Naval Power and Force Projection

Summer 2017

Military magazines in the United States and Canada, covering Armor and Mobility, focuses on tactical vehicles, C4ISR, Special Operations Forces, latest soldier equipment, shelters, and key DoD programs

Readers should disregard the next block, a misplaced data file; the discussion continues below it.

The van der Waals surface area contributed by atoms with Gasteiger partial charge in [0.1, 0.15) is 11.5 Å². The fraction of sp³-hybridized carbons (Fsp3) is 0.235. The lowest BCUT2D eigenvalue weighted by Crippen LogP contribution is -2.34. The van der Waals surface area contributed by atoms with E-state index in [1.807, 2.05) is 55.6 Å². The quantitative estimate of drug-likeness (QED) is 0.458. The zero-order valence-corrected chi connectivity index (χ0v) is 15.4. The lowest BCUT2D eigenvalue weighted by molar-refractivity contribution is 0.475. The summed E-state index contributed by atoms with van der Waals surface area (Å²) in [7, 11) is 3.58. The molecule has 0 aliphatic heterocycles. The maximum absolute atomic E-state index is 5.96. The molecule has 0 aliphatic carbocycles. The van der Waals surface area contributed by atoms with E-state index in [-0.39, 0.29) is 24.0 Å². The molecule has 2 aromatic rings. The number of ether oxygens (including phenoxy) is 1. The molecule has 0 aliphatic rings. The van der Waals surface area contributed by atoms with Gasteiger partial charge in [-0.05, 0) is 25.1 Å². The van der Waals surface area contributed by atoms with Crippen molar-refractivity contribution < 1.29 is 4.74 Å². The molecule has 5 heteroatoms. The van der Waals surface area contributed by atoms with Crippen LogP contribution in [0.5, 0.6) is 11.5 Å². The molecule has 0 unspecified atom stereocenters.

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and others all drive how the flying hour program is executed. Our team developed a sustainment account harmonization tool to help programmers and NAE decision makers identify the necessary resources across enabler and readiness accounts and determine the impact of funding levels. Using tools such as these will help smooth our episodic budget process and help us make informed resourcing decisions. NP&FP: How is Air 6.0 facilitating working efforts with other DoD agencies and mitigating associated challenges? Brig. Gen. Masiello: Readiness is a team sport. Collaboration among all stakeholders and providers is essential. Air 6.0, DLA-Aviation, NAVSUP WSS and the Marine Corps Aviation Logistics Support Branch are writing joint standard work packages that define clear lines of responsibilities, specific actions and how to measure results. To increase aircraft readiness and reduce aircraft downtime for supply, we have developed end-to-end supply chain metrics that focus on identifying opportunities to address systemic challenges. We have established teams, using existing and emerging data analytic tools, to improve flight line readiness. These cross-functional teams are creating a roadmap to address our system architecture, processes, funding requirements and concept of operations across naval aviation sustainment. Because of growing technology use and the need to secure data, Air 6.0 is a member of the NAVAIR Cyber Incident Response Team. This team includes the Department of Homeland Security, Navy Safety Cen- ter, Naval Criminal Investigation Service, Defense Cyber Crime Center and Johns Hopkins University Applied Physics Laboratory. To support increased cyber awareness, we are training all Air 6.0 employees in this area. NP&FP: From an industry partnering perspective, how is Air 6.0 working to broaden and strengthen capability implementation efforts? Brig. Gen. Masiello: Industry continues to be integral in naval aviation's acquisition and sustainment. We have taken steps to improve our industrial support contracts, including initiating Fast Acquisition Solutions to Enable Readiness, a family of Navy-wide, multiple-award, indefinite quantity, indefinite delivery contracts to acquire industrial support. Air 6.0 has also established an Agile Industrial Support Initiative, an assisted acquisition service that will help program offices, product support managers and assistant program managers as they contract for industrial support, to include contractor logistic support, performance-based logistics and heavy depot maintenance. Organic supportability of platforms requires technical data to support maintenance, repair and overhaul of fielded systems, with a concurrent need for engineering data to assist in long-term sustainment and modernization of weapons systems. Disputed data rights have, in some circumstances, impacted readiness and led to prolonged nego- tiations when the government asserted its rights years after fielding a platform. We are now addressing this requirement and expectation early in the acquisition phase as well as actively implementing strategies and approaches with industry partners on securing appropriate rights for tomorrow's weapon systems. NP&FP: Any other goals Air 6.0 is addressing going forward in 2017? Brig. Gen. Masiello: Air 6.0 is working closely with COMFRC and other partners to develop and modernize processes key to NAE Sustainment Vision 2020—an approach to transform naval aviation's current practices into a real-time, agile, cost-effective, proactive sustainment system. NAVAIR Commander Vice Adm. Paul Grosklags recently articulated his framework for Vision 2020 as four pillars: • Supply • Maintenance planning • Manpower (including training) • Facilities/infrastructure (including support equipment and test benches) A partner in this initiative, Air 6.0 will use this architecture to lever- age its current data collection, visualization and logistics execution tools and develop new solutions as needed with an eye to capitalize on the vast array of data available within the sustainment infrastructure. Long term, the goal is to employ a digital thread that connects widely disparate information from multiple sources, making that data available to decision makers at any level within the NAE. Alignment of all readiness lines of effort is crucial to naval aviation's future. With this focus and framework, Air 6.0 and other stakeholders will enable sustained readiness and quicken the delivery of capability to the warfighter. Aircraft Electrician Stephen A. Nugen replaces the overhead lighting panel in a former Marine UH-1N Huey Fleet Readiness Center East is converting to Air Force specifications. (U.S. Navy photo) LOGISTICS LEADER NP&FP and DoD P&E | Summer 2017 | 31

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